Kieren Fallon: ‘I wake up and want to go to work. Before this there was nothing’

The former champion jockey sought psychiatric help after facing years in prison for a crime he did not commit and falling victim to a News of the World sting but his smile has returned at last

The fall of Kieren Fallon ruined his career and almost took his life. Stage by stage, set up by the News of the World or facing years in prison for a crime he did not commit, Fallon was broken down. A six-times champion jockey – who won the Derby three times, the Prix de l’Arc de Triomphe twice and the 1,000 and 2,000 Guineas nine times – Fallon was always more comfortable in the company of horses than people. He eventually sought refuge in a psychiatric hospital.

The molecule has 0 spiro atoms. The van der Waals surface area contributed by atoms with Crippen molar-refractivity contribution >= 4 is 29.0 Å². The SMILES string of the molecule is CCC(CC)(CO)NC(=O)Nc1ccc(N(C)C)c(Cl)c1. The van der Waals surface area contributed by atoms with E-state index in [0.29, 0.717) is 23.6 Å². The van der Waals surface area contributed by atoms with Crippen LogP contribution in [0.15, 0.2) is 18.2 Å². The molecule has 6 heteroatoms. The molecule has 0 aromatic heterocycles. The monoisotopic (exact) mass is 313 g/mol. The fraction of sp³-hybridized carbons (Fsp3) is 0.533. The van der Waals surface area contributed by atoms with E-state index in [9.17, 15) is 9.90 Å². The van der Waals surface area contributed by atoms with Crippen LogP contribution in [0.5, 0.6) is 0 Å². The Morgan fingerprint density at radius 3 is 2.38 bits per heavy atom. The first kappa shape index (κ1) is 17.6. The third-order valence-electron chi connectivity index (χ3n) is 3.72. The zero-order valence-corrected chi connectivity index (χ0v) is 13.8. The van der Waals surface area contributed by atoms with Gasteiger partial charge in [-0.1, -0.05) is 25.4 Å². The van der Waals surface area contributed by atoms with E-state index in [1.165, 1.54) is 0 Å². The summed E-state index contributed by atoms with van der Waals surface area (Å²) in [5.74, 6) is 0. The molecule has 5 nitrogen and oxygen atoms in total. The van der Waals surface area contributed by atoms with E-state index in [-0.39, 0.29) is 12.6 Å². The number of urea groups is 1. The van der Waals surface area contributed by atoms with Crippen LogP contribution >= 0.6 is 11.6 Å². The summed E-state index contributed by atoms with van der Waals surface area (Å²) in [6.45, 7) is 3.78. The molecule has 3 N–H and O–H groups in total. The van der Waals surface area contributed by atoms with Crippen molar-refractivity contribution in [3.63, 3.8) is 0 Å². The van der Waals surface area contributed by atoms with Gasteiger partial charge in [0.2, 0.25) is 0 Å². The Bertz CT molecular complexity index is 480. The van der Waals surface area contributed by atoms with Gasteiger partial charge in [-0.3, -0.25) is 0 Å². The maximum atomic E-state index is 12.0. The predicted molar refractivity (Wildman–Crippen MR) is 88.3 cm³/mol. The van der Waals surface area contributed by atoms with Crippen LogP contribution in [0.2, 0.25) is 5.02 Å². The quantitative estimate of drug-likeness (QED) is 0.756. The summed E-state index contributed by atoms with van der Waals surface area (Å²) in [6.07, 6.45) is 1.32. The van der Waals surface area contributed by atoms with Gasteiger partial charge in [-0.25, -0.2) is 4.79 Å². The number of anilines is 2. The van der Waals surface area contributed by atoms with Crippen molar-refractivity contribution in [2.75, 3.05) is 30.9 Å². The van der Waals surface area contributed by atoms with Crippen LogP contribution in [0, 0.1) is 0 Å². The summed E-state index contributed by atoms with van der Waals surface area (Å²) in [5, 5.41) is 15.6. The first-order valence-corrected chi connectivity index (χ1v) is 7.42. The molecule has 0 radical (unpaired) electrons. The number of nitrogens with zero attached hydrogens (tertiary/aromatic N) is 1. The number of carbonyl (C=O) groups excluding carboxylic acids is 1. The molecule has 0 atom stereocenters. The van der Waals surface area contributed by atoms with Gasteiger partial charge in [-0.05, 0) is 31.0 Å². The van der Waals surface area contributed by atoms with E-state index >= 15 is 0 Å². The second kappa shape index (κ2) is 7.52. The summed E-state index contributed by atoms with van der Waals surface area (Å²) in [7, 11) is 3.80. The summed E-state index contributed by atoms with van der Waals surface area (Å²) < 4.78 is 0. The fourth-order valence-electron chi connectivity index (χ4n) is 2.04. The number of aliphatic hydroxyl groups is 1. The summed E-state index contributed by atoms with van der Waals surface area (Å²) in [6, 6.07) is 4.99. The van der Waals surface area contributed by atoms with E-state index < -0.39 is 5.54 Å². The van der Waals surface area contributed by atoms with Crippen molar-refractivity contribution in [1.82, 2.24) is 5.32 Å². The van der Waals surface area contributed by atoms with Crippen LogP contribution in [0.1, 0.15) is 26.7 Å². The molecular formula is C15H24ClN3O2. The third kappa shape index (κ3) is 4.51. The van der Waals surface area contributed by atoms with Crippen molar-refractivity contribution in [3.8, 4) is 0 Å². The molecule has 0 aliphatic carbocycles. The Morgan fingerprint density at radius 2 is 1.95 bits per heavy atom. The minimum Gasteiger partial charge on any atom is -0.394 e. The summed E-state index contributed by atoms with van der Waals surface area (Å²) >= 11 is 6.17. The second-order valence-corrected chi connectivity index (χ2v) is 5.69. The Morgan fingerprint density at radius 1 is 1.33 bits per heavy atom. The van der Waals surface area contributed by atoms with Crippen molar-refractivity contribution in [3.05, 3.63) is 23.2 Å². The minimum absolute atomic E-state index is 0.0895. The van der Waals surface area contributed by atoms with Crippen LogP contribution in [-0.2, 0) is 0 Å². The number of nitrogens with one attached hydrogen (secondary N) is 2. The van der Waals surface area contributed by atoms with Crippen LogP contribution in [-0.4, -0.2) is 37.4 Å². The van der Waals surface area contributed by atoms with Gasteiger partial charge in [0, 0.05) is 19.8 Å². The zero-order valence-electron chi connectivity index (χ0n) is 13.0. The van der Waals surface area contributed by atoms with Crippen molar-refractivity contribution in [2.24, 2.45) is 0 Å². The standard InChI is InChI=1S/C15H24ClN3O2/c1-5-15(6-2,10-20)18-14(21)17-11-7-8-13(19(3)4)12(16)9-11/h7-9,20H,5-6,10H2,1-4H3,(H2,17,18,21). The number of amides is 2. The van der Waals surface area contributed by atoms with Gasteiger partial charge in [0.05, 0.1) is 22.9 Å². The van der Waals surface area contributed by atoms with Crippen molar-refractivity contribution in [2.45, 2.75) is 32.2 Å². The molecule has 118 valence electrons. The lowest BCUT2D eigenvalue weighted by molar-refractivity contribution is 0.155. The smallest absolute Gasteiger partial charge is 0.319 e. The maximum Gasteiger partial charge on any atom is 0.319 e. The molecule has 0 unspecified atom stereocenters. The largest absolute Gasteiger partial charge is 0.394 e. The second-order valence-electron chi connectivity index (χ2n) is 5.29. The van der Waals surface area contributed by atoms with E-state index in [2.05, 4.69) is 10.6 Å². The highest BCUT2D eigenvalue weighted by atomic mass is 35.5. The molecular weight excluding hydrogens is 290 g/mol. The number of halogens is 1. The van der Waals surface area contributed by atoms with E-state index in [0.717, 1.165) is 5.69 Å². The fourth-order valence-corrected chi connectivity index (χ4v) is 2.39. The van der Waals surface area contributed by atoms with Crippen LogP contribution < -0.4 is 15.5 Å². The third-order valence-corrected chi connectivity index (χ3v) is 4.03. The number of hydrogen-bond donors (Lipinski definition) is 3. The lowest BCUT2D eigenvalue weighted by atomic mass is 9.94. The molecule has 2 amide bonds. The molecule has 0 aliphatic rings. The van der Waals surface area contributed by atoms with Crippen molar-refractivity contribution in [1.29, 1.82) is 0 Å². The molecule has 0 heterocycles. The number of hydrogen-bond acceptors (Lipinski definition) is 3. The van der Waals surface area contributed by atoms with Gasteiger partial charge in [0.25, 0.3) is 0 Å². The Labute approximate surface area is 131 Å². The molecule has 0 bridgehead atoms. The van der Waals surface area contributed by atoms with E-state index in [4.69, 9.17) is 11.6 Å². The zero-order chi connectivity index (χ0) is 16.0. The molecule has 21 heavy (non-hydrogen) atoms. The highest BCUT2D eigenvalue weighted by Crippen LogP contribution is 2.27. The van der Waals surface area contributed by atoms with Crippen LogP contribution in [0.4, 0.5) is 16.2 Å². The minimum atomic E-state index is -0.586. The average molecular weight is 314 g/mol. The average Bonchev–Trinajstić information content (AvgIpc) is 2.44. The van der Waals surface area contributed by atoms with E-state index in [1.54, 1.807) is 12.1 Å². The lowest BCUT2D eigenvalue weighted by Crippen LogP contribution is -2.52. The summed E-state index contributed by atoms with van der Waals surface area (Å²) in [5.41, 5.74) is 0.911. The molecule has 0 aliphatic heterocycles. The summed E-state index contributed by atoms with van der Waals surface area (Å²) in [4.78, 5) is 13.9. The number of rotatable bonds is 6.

It’s a relief to see his recovery and spend the morning with Fallon at Godolphin’s yard in Newmarket, where the retired 52-year-old rides most days for the trainer Saeed bin-Suroor. “I wake up in the morning and want to go to work,” Fallon says in his familiar racing mumble, the County Clare accent hardly changed by his bruising years in England. “I even smile. I take the piss and have a laugh with the lads in the yard. Before this there was nothing. Really, since the Old Bailey, there was nothing left.”

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